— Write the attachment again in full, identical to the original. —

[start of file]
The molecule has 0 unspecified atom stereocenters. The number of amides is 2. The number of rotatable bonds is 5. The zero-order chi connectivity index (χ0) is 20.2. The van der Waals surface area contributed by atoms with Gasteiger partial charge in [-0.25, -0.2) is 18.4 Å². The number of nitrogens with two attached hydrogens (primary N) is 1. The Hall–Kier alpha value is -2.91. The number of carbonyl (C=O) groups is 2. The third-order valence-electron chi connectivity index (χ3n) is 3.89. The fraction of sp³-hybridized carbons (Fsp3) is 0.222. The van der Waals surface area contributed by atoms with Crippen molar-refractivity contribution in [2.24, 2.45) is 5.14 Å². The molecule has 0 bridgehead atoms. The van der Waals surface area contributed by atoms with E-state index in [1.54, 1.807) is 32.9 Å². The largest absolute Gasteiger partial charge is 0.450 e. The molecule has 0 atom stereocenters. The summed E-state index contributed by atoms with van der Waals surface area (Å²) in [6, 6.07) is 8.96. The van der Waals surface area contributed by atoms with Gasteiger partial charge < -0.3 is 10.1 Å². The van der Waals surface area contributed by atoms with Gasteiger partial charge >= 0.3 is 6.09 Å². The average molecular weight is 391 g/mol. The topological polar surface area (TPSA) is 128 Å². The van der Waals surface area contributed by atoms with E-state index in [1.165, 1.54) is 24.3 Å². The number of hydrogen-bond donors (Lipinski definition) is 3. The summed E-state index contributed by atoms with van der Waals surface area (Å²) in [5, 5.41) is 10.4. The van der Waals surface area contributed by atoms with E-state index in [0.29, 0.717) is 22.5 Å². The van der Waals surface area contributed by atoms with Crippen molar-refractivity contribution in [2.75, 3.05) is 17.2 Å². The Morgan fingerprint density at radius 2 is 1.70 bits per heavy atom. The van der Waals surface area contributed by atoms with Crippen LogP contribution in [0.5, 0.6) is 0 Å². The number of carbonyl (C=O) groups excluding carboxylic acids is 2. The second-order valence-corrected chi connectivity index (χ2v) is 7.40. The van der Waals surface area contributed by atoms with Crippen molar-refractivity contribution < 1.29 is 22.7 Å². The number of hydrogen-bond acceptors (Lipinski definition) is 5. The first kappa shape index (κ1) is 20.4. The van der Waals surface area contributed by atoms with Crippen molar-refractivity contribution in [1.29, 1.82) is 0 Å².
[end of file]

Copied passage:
The molecule has 0 unspecified atom stereocenters. The number of amides is 2. The number of rotatable bonds is 5. The zero-order chi connectivity index (χ0) is 20.2. The van der Waals surface area contributed by atoms with Gasteiger partial charge in [-0.25, -0.2) is 18.4 Å². The number of nitrogens with two attached hydrogens (primary N) is 1. The Hall–Kier alpha value is -2.91. The number of carbonyl (C=O) groups is 2. The third-order valence-electron chi connectivity index (χ3n) is 3.89. The fraction of sp³-hybridized carbons (Fsp3) is 0.222. The van der Waals surface area contributed by atoms with Crippen molar-refractivity contribution in [2.24, 2.45) is 5.14 Å². The molecule has 0 bridgehead atoms. The van der Waals surface area contributed by atoms with E-state index in [1.54, 1.807) is 32.9 Å². The largest absolute Gasteiger partial charge is 0.450 e. The molecule has 0 atom stereocenters. The summed E-state index contributed by atoms with van der Waals surface area (Å²) in [6, 6.07) is 8.96. The van der Waals surface area contributed by atoms with Gasteiger partial charge < -0.3 is 10.1 Å². The van der Waals surface area contributed by atoms with Gasteiger partial charge >= 0.3 is 6.09 Å². The average molecular weight is 391 g/mol. The topological polar surface area (TPSA) is 128 Å². The van der Waals surface area contributed by atoms with E-state index in [1.165, 1.54) is 24.3 Å². The number of hydrogen-bond donors (Lipinski definition) is 3. The summed E-state index contributed by atoms with van der Waals surface area (Å²) in [5, 5.41) is 10.4. The van der Waals surface area contributed by atoms with E-state index in [0.29, 0.717) is 22.5 Å². The van der Waals surface area contributed by atoms with Crippen molar-refractivity contribution in [2.75, 3.05) is 17.2 Å². The Morgan fingerprint density at radius 2 is 1.70 bits per heavy atom. The van der Waals surface area contributed by atoms with Crippen LogP contribution in [0.5, 0.6) is 0 Å². The number of carbonyl (C=O) groups excluding carboxylic acids is 2. The second-order valence-corrected chi connectivity index (χ2v) is 7.40. The van der Waals surface area contributed by atoms with Crippen molar-refractivity contribution < 1.29 is 22.7 Å². The number of hydrogen-bond acceptors (Lipinski definition) is 5. The first kappa shape index (κ1) is 20.4. The van der Waals surface area contributed by atoms with Crippen molar-refractivity contribution in [1.29, 1.82) is 0 Å².